Xperia Z, Ultra, Z1, Z1 Mini, Tablet Z, PlayStation 4, more EISA awards for Bravia TVs, QX10/QX100 camera lenses, Smartwatch 2 – Sony is undoubtedly on the move this year as multiple investments reach a pinnacle in their cycle. Some of them, such as the PlayStation 4, represent a multi-billion dollar investment spanning several years that is only appearing above the horizon now as it prepares for major release. Economic, political and cultural events in the background may mean that 2013 is not only the year that Sony is back, but as Prime Minister Shinzo Abe says: “Japan is Back“.
Successful products and successful years are more than just about witty marketing, glossy products and glamorous launches with models. The Japanese firm is very different from what it was at the time of the iconic PlayStation 3 launch in 2006. Sony now spans eight segments as shown here in its financial report for its first quarter in 2013 (April-June). Imaging Products & Solutions, Game, Mobile Products & Communications, Home Entertainment & Sound, Devices, Pictures, Music, Financial Services compose its operations. Perhaps a medical segment will be created reflecting Sony’s 2013 medical partnerships.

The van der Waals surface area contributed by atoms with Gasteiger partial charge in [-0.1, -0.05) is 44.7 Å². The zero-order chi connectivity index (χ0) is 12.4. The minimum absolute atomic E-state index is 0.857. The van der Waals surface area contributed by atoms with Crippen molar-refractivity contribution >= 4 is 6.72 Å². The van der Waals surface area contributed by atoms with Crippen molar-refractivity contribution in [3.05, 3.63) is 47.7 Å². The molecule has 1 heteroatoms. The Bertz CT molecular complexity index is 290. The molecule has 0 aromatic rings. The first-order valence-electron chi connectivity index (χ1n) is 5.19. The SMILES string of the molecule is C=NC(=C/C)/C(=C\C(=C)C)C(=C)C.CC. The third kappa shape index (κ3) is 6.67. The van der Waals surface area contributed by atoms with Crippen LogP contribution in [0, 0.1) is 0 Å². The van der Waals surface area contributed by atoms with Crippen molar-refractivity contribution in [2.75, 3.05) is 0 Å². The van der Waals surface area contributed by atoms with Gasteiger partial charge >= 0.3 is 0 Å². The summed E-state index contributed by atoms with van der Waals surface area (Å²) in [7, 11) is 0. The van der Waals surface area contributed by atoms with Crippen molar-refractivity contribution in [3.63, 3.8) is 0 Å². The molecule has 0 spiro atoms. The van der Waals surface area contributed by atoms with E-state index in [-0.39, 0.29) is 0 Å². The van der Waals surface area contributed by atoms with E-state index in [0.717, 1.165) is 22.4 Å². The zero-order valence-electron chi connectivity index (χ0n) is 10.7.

Note that from the figures above, we can see that the famous technology and electronics giant is profiting best from its financial services division, which it’s operating in Japan only. This shows one of many good reasons why Sony is benefiting from diversifying it’s operations into financial services, medical and beyond; when one or two segments suffer difficulties or rough transitions, the others keep the overall company afloat. Yet taking a look at the major product launches so far this year, clearly their electronics segment is still the focus.